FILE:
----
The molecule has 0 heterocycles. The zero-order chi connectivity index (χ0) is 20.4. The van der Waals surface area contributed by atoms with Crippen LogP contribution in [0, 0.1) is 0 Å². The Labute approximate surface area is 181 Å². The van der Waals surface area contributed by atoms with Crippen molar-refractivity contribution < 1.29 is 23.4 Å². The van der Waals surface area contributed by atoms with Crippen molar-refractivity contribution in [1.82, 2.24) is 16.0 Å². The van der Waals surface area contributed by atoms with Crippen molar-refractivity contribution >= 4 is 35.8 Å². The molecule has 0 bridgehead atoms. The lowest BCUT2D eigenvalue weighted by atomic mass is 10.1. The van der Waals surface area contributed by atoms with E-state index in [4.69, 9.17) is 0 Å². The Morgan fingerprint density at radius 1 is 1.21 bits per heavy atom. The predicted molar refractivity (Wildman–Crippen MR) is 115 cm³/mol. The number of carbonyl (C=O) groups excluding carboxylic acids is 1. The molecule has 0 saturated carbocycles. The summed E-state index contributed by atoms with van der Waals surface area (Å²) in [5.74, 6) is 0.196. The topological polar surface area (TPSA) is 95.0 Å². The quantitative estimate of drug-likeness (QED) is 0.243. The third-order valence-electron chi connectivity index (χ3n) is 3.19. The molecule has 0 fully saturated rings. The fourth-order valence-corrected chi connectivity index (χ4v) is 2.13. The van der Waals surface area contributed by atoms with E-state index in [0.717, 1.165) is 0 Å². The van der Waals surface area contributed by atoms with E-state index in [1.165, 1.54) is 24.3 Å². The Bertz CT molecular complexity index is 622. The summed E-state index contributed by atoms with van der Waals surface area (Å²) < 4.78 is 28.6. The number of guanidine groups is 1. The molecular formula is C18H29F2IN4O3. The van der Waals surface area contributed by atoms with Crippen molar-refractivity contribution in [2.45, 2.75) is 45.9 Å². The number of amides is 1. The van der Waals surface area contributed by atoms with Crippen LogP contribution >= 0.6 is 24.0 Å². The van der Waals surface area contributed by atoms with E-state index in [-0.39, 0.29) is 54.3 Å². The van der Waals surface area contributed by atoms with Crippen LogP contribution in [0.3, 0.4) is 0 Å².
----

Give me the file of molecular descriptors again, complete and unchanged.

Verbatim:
The molecule has 0 heterocycles. The zero-order chi connectivity index (χ0) is 20.4. The van der Waals surface area contributed by atoms with Crippen LogP contribution in [0, 0.1) is 0 Å². The Labute approximate surface area is 181 Å². The van der Waals surface area contributed by atoms with Crippen molar-refractivity contribution < 1.29 is 23.4 Å². The van der Waals surface area contributed by atoms with Crippen molar-refractivity contribution in [1.82, 2.24) is 16.0 Å². The van der Waals surface area contributed by atoms with Crippen molar-refractivity contribution >= 4 is 35.8 Å². The molecule has 0 bridgehead atoms. The lowest BCUT2D eigenvalue weighted by atomic mass is 10.1. The van der Waals surface area contributed by atoms with E-state index in [4.69, 9.17) is 0 Å². The Morgan fingerprint density at radius 1 is 1.21 bits per heavy atom. The predicted molar refractivity (Wildman–Crippen MR) is 115 cm³/mol. The number of carbonyl (C=O) groups excluding carboxylic acids is 1. The molecule has 0 saturated carbocycles. The summed E-state index contributed by atoms with van der Waals surface area (Å²) in [5.74, 6) is 0.196. The topological polar surface area (TPSA) is 95.0 Å². The quantitative estimate of drug-likeness (QED) is 0.243. The third-order valence-electron chi connectivity index (χ3n) is 3.19. The molecule has 0 fully saturated rings. The fourth-order valence-corrected chi connectivity index (χ4v) is 2.13. The van der Waals surface area contributed by atoms with E-state index in [0.717, 1.165) is 0 Å². The van der Waals surface area contributed by atoms with E-state index in [1.165, 1.54) is 24.3 Å². The Bertz CT molecular complexity index is 622. The summed E-state index contributed by atoms with van der Waals surface area (Å²) < 4.78 is 28.6. The number of guanidine groups is 1. The molecular formula is C18H29F2IN4O3. The van der Waals surface area contributed by atoms with Crippen molar-refractivity contribution in [2.45, 2.75) is 45.9 Å². The number of amides is 1. The van der Waals surface area contributed by atoms with Crippen LogP contribution >= 0.6 is 24.0 Å². The van der Waals surface area contributed by atoms with E-state index in [-0.39, 0.29) is 54.3 Å². The van der Waals surface area contributed by atoms with Crippen LogP contribution in [0.3, 0.4) is 0 Å².